Unusually for Korean sites, Zum allows users to log-in using only an email address, provided they don’t want to leave comments on any sites. If they do want to comment, they need to sign up for a “regular membership,” which means submitting their real name and social security number (presumably to conform with Korea’s real-name requirements). However, Zum says that as soon as it has verified the user’s identity, it will discard his or her information. Following on the heels of Nate and Cyworld’s massive security breach recently, this is surely an idea Koreans could like very much.

As well as offering a choice of search engines, Zum has a highly customisable homepage comprising a series of “widgets” that users can download and arrange as they wish. At present, those widgets, or “Zum Apps,” include links to Naver, Daum and Facebook, along with direct links to whatever email service the user wants to use. In future, though, ESTSoft hopes to entice developers to create a series of new apps that will be available from a Zum App Store.

Another key feature on the site is “News Zum,” for which, similarly to Daum News, ESTSoft will handle the ranking and selection of news items directly. (On Naver, the news outlets dictate news rankings and headlines themselves.) Zum also plans to launch a Yahoo! Answers-type service called “Aha Zum” later in the year.

Interesting as some of the ideas in Zum undoubtedly are, they do prompt some big questions over its feasibility. Not least, what, if any, disadvantages will arise from not having a native email service? (After all, plenty of people still use Hotmail but browse via Google.) And how can a portal that directs people toward other search engines hope to compete for advertising revenue? Still, in the long, arduous stumble toward greater openness in Korea’s internet, Zum is surely a step in the right direction.

As usual, much of the information here comes courtesy of Bloter.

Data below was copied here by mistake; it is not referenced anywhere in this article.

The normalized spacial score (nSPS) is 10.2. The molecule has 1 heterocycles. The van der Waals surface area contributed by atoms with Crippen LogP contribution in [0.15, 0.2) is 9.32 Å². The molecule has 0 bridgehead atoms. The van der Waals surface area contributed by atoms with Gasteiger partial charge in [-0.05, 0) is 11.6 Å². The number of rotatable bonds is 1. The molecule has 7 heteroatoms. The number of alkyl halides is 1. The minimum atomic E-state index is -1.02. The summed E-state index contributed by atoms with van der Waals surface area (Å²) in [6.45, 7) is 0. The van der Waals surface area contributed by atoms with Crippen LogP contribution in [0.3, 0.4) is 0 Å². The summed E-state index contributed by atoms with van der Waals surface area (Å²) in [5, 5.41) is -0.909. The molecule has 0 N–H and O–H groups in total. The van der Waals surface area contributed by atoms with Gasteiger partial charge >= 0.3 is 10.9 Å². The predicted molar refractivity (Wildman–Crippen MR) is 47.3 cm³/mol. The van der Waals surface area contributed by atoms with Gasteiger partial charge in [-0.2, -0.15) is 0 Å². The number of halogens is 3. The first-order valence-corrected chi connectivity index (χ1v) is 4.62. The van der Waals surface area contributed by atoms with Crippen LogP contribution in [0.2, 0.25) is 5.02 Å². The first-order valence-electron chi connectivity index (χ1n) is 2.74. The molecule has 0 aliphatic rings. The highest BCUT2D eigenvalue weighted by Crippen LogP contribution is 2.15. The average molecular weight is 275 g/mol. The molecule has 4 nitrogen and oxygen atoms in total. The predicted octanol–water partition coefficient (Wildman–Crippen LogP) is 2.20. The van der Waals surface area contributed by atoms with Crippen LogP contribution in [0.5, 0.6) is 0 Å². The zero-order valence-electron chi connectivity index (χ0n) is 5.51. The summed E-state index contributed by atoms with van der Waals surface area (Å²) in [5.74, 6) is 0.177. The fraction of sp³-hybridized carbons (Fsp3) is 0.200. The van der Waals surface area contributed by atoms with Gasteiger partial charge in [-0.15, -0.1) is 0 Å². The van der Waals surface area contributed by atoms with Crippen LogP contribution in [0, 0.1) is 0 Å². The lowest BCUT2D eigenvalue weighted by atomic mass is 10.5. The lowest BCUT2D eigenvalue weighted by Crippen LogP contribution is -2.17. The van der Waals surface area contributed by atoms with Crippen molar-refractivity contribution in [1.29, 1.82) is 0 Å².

Naver Still No. 1 in Mobile Search, But Google Reaping Benefits of Simplicity

A newish study shows that Google search has the highest rates of satisfaction among smartphone users in Korea, but Naver is still tops for market share with 54.8 percent.

In its “Mobile Internet Index” for the second half of 2011, market research company Metrix found that compared with January of this year, satisfaction with Google’s mobile search had risen 0.4 points to 70.5. This nudged it ahead of former leader Naver, which fell to second with 67.1, followed by Daum on 66.7 and Nate on 65.9

google, naver, daum, nate

Overall satisfaction with mobile search fell over the last six months, from 69.9 points to 67.4. This change was attributed to a growing dissatisfaction with actually accessing the search engines on mobile devices. Compared with January, the study noted, respondents said they had found it harder to access all three of the Korean portals. Google was the sole exception.

The reason for this apparent drop in quality, the Korean Communications Commission said, was that the number of smartphone users had more than doubled, while wireless speeds on 3G networks had fallen. Crucially, however, the size of opening pages on Korean portals had also sprawled, while Google’s had remained steady.

Bloter quoted Metrix as saying:

In Naver’s case, their opening page ran to about twice the screen size six months ago. Today, it’s increased to around three times the size. On July 26th, Google’s homepage used about 4.34KB of data, whereas Naver’s used 51.33KB, Daum’s used 30.2KB, and Nate’s used 41.22KB.

Given Korean’s well-known fondness for ornate opening pages, it would be ironic indeed if local portals’ attempts to cater to this demand ended up pushing mobile netizens into Google’s arms. The fact that Korea is supposedly the only country in the world* where Google felt compelled to doll up its famously simple homepage to boost market share, only adds to the weirdness!

(* According to a recent podcast I heard of a talk from “Google employee No. 58” Douglas Edwards.)

For all that, when it comes to actual mobile market share, Naver remains firmly in first place with 54.8 percent, followed by Daum on 18.5 percent, Google on 14.7 percent and Nate on 8.4.

google, daum, nate, naver

A possible takeaway from this is that despite Naver’s much-touted problems, and the supposed inexorable rise of foreign upstarts such as Google, Facebook and Twitter, local social networking sites and portals remain very deeply entrenched in Korea, and will probably be so for some time yet.